Diploma; yep. Operational; yep. Enthusiastic; yep. Agencies inundating you with mouth-watering offers; no. Agencies offering you interviews; no. Agencies telling you that you may need three languages and 5 years experience; probably. The task facing newly-qualified private service professionals can be daunting as they find themselves in the unenviable position of starting from the bottom. All is not lost as many will possess skills and competences that are transferable, but the problem of a lack of private service experience persists and is often difficult to circumvent.
Every person who works in private service has at some time had the job rug pulled from under them during the interview process and it is disheartening to say the least. Maintaining one’s motivation can be akin to eating a chocolate cake before and after every training run but motivation must be garnered from somewhere and it is not choosing the easy path with negative benefit; just think of being that chocolate cake-loving runner!
This is perhaps where the grueling hours of training should come to the fore accompanied by certain key questions. Questions such as “Why enter private service?”, “Am I dedicated to this profession?”, “Am I as prepared as I should be?” “Can I be better?” “Who can help me?” all need to be asked of oneself. If one can answer each of these positively and with honesty then the path to a future career will happen as there is nothing easy about this choice.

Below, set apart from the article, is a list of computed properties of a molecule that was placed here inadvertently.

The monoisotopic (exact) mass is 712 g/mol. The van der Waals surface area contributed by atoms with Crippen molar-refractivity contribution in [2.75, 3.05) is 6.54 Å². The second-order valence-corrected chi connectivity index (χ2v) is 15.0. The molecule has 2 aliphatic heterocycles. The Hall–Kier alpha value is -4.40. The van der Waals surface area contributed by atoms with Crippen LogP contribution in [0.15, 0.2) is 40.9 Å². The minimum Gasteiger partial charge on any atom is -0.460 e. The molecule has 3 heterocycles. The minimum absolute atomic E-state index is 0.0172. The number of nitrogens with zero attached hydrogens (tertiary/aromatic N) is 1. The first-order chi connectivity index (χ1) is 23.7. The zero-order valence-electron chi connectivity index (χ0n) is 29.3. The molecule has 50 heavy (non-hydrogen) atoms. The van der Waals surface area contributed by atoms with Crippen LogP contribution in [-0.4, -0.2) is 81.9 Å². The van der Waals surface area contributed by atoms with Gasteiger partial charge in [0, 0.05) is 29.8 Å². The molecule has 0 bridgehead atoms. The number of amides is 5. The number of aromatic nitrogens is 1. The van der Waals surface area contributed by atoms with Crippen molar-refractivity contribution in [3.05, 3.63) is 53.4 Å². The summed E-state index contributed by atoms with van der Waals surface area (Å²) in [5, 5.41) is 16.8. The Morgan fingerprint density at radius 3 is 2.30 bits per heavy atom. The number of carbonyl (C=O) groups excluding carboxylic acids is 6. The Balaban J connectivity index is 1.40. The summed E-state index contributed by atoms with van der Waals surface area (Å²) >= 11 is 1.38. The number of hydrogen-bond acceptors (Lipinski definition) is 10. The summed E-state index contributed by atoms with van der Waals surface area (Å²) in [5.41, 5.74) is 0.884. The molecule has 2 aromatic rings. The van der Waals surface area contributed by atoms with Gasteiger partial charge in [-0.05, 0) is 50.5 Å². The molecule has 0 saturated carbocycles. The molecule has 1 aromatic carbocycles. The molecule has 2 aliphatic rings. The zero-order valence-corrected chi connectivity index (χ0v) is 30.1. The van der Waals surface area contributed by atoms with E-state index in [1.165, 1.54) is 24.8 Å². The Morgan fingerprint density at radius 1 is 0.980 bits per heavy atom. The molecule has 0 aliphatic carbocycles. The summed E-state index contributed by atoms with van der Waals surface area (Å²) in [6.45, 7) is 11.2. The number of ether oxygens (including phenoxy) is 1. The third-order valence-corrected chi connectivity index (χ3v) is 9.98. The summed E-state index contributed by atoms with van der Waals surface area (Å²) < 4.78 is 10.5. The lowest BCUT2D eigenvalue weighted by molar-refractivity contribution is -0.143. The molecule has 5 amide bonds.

Having had a very tough training course is like having had to eat lots and lots of greens every day; unpleasant but they keep you regular! It is also vital as one needs to have that training memory to fall back upon. If one does not have this then the trigger moments that one needs in moments of doubt, and it is hoped when one is in function, will be missing and will lead to poor decisions and doubting one’s ability.
Once one is certain of the value of one’s training, motivation and confidence in one’s ability then it is a matter of showing this to the recruiters. The veritable cohorts of agencies and other recruiters may seem like an impenetrable forest but if one can narrow the field and be selective then the task becomes easier. Achieving this goal is done through choosing the criteria of the career in private service which will make it much easier to choose a recruiter and more importantly to come across as focused and confident when one encounters recruiters.
An additional benefit of such an approach is that the template is easily applied to all media that one utilises for recruitment, presenting a coherent path for the recruiter to follow. Being disciplined means that all information is edited at the same time thus eliminating any discrepancies. Practices such as this lead to greater confidence in oneself and maintains motivation through the repetition of good practice.